After his death in 1978, Harry Bertoia was interred beneath one of his most impressive sonic works: a 2,000-pound, 10-foot-in-diameter silicon bronze gong. His tombstone reads: “He heard the voice of the wind. Bringing sound from form to life. We now echo his love.” The resting place of the Italian-born American artist is not far from a stone barn in Bally, Pennsylvania, that’s packed with his sounding sculptures; created during a period of experimentation with metal and unconventional music in the 1960s–70s, the pieces resonate with church bell–like notes and high-pitched patters. An exhibition now on view at New York’s Museum of Arts and Design (MAD), Atmosphere for Enjoyment: Harry Bertoia’s Environment for Sound, celebrates this work, featuring historic examples alongside versions built by his son, Val Bertoia, that visitors can touch.
Arguably, Bertoia’s most famous legacy is in furniture. In 1952, he created the Diamond chair — an airy, mesh seat — for Knoll, and it’s still ubiquitous in fashionable outdoor spaces, such as the sculpture garden of the Museum of Modern Art. However, MAD is asserting a wider appreciation of Bertoia’s career beyond this midcentury design icon. Atmosphere for Enjoyment is joined in the galleries by Bent, Cast & Forged: The Jewelry of Harry Bertoia, which comes from Michigan’s Cranbrook Art Museum; Bertoia was both a student and metalsmithing instructor at the Cranbrook Academy of Art. The show focuses on his jewelry, some of it made during wartime metal rationing in the 1940s, and helps demonstrate the diversity of his work as a skilled metalsmith.
Bertoia’s music got a boost last year when many of his unheard barn recordings were released in an 11-CD box set from Important Records. Yet to really appreciate what he did with his “Sonambient” sculptures — intended to be instruments that anyone can play — you have to get hands on, and that’s what the MAD exhibition does best. Stepping up on a small stage, you weave between the pieces, some tall and with the shuddering movement of pond reeds in the wind, one with two metal cylinders that clang together with a satisfying, bell-like toll. It’s easy to feel immersed in both the visuals of the vibrating metal and the unexpected, spacey sounds. Another part of the show has a recording of the pieces played more professionally by musicians Lizzi Bougatsos and Robert Aiki Aubrey Lowe (you can listen while sitting in Diamond chairs), but the interactive elements really bring the “sound from form to life,” as Bertoia’s epitaph proclaims. Each last Friday of the month during the exhibition’s run, musicians will also take the stage in the gallery to experiment with the sounding sculptures (the next is on July 29).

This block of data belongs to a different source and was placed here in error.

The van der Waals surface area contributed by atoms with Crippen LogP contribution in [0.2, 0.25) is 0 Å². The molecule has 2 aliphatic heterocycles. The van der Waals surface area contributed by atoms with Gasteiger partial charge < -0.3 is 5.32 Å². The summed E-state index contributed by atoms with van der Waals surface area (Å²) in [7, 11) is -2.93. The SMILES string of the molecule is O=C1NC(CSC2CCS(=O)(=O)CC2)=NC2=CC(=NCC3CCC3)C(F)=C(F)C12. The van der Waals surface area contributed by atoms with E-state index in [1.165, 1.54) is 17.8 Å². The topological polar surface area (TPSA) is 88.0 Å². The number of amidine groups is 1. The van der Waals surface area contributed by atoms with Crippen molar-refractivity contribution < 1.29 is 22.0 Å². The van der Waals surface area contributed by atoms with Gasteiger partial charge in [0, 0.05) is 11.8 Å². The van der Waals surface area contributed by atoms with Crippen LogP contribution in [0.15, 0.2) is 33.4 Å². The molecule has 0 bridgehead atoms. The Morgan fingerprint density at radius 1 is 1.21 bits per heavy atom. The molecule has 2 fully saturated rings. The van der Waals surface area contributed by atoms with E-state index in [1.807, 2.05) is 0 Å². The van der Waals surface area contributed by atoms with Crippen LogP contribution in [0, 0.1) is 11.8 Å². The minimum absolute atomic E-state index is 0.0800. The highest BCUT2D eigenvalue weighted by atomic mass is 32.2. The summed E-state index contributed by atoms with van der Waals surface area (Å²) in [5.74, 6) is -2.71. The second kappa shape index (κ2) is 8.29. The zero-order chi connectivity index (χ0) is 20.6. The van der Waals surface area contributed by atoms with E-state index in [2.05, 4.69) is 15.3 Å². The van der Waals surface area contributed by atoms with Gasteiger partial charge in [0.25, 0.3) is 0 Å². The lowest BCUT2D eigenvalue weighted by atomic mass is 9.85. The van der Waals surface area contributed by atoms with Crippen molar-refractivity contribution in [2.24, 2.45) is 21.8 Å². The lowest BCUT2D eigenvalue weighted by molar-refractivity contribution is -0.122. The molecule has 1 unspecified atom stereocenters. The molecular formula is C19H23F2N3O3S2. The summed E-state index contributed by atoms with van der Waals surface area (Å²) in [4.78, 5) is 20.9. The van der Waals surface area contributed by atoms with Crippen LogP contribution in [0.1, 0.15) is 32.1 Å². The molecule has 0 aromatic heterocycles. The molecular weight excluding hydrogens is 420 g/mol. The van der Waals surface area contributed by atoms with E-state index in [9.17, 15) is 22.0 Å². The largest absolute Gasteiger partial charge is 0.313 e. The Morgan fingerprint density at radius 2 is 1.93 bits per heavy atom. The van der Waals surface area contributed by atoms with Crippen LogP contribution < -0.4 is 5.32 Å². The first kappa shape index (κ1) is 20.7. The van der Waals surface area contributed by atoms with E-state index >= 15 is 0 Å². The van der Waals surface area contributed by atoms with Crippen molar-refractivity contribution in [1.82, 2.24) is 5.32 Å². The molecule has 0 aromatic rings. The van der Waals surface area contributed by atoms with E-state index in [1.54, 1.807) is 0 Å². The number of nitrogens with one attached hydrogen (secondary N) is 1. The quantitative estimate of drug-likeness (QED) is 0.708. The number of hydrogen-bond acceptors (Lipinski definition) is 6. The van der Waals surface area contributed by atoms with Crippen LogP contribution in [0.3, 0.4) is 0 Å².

The Pennsylvania barn is still in existence, holding 91 of Bertoia’s original pieces and now maintained by Val. Although he created these tonal installations elsewhere — such as a 1974 piece in Chicago’s Aon Center plaza that survives today (the Harry Bertoia Foundation has an extensive list of his public works, both sound-based and purely sculptural) — the barn was Bertoia’s sonic masterpiece. In a way, the environment is more akin to the self-taught artist Emery Blagdon’s “healing machine,” a shed in Nebraska packed with suspended chandeliers of found objects, than anything by Bertoia’s midcentury design contemporaries. Still, his metal pieces evidence a shared appreciation for industrial materials, and there’s a real joy in experimentation that plays out in the varied shapes and sizes of his sculptures (from under a foot tall to a towering 16 feet), as well as the different alloys he used (including beryllium copper, bronze, and brass) to create different tones.
Below, you can watch Bougatsos and Lowe create recordings for the MAD exhibition in Bertoia’s barn, which fills with the rattle, ring, and hum of the assembled metal sculptures:
Atmosphere for Enjoyment: Harry Bertoia’s Environment for Sound continues through September 25 at the Museum of Arts and Design (2 Columbus Circle, Upper West Side, Manhattan).
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